finished with a more serious passage on the difficulty of mistress and maid 
belonging to two completely different worlds. &lt;br/&gt;
9. Muriel Stevens read us a descriptive passage from “The Countryman”. We found 
that one should live in Corsica to appreciate the punctuality of our G.P.O. &lt;br/&gt;
10. Our adventurous evening took an astronomical turn while we heard from 
Howard Smith of the Herschels at Slough, their 40 foot telescope and the 
discovery of the planet Uranus. This was from Cecil Robert’s book “And so to 
Bath.” &lt;br/&gt;
11. Violet Clough then brought us nearer home by way of China in several extracts 
from “Four Part Setting” by Ann Bridge&lt;s&gt;s&lt;/s&gt;. &lt;br/&gt;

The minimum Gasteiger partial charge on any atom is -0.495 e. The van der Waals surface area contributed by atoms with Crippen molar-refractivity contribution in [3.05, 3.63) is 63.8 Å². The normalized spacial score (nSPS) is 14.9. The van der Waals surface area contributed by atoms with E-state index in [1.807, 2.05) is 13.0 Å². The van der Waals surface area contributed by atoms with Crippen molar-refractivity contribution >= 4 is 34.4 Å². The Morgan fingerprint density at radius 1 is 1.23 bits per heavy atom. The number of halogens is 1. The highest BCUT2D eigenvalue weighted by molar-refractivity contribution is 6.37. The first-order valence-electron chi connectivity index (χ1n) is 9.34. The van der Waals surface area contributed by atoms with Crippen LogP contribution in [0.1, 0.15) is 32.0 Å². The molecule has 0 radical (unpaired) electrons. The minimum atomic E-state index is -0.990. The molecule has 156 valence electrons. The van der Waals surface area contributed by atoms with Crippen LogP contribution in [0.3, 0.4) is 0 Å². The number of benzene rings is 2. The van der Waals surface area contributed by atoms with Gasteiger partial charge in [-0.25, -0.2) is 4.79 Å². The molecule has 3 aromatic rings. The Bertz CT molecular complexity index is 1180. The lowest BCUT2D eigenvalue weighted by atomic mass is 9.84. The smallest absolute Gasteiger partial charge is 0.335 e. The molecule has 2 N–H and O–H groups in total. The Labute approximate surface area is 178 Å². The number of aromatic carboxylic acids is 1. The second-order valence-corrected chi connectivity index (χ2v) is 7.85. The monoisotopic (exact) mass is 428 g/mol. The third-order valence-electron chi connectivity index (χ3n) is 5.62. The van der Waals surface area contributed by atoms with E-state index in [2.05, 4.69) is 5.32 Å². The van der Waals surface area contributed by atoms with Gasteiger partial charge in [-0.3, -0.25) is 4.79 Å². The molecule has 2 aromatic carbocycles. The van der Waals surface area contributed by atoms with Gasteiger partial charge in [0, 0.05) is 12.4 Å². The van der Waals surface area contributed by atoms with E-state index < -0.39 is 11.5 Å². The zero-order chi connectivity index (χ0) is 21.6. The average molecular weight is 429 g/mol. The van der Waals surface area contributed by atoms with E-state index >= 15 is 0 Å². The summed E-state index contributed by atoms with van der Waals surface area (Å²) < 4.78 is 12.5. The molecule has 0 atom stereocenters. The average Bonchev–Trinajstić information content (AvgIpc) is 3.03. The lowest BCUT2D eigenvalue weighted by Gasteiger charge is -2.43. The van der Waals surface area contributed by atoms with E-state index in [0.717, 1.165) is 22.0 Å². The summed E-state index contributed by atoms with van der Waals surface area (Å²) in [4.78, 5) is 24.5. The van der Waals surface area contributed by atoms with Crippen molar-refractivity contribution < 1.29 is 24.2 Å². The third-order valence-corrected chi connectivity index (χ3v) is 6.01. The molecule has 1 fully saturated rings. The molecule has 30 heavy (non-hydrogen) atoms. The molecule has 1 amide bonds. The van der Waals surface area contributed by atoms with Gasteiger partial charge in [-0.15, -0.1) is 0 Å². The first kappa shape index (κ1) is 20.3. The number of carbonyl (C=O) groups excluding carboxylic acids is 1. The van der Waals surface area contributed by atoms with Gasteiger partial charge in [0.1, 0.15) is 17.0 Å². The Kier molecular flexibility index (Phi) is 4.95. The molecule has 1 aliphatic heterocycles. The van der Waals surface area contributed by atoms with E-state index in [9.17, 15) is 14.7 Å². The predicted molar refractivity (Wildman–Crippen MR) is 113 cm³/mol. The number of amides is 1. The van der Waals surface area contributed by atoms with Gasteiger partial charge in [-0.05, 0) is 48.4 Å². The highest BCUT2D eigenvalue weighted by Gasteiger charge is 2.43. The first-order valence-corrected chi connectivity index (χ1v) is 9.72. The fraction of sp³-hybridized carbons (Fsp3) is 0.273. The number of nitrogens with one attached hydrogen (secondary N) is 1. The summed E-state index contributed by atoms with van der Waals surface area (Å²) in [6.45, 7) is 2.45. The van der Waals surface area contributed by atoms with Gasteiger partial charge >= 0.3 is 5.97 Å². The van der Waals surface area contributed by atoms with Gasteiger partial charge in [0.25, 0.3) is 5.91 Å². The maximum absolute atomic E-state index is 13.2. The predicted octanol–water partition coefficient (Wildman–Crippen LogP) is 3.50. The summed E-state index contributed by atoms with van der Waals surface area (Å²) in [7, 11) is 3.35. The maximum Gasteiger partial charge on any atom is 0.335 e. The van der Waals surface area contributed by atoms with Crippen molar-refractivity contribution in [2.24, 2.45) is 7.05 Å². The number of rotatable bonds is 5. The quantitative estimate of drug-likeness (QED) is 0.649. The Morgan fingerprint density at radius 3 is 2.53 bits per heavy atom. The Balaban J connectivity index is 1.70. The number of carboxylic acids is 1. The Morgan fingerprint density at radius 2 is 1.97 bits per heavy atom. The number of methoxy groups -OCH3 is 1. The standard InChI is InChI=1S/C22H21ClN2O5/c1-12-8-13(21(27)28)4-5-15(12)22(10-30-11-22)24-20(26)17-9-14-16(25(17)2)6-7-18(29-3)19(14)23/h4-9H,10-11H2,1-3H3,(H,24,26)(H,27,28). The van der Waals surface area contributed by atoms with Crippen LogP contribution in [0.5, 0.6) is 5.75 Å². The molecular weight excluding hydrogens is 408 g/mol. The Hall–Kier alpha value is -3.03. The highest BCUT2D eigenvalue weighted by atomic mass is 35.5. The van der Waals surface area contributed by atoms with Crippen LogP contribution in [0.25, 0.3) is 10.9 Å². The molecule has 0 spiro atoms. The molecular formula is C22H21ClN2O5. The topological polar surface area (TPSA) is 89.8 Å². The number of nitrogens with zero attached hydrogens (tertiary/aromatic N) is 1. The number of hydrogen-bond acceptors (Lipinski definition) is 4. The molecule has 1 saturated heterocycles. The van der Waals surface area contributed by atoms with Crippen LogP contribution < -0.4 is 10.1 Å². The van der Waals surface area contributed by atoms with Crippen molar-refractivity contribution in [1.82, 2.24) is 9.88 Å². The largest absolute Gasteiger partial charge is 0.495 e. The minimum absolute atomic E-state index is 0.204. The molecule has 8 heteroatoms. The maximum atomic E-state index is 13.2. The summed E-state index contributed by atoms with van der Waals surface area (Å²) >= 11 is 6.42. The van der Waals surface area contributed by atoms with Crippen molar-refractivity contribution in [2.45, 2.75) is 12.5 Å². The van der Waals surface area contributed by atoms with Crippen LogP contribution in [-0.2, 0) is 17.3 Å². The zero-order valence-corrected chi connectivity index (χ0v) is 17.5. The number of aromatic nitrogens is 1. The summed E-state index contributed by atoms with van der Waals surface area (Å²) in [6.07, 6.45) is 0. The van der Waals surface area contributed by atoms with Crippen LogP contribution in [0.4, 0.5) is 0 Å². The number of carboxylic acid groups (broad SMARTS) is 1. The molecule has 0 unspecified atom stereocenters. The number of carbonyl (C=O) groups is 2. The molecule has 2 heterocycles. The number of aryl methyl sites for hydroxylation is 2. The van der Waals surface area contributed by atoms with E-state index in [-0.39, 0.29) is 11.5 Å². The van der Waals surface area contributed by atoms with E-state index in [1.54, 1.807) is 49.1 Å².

12. A. B. Dilks recommended us to read some or all of The Bases of Modern 
Science by J. W. W. Sullivan, published in the Pelican Series at 6d. &lt;br/&gt;
13. Rosamund Wallis found her bookmark more interesting than her book and read 
us an entertaining but pathetic letter from a refugee now in New York. His subject 
was the interesting one of the R[h]ythm of Glass Washing in an American Hotel. 
&lt;br/&gt; &lt;br/&gt;

[signed by:] R. D. L. Moore &lt;br/&gt;
Oct. 18. 1940."</ptr>
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?itemComments

The Countryman

Reading experience
Identifer:
ukred-31755

Evidence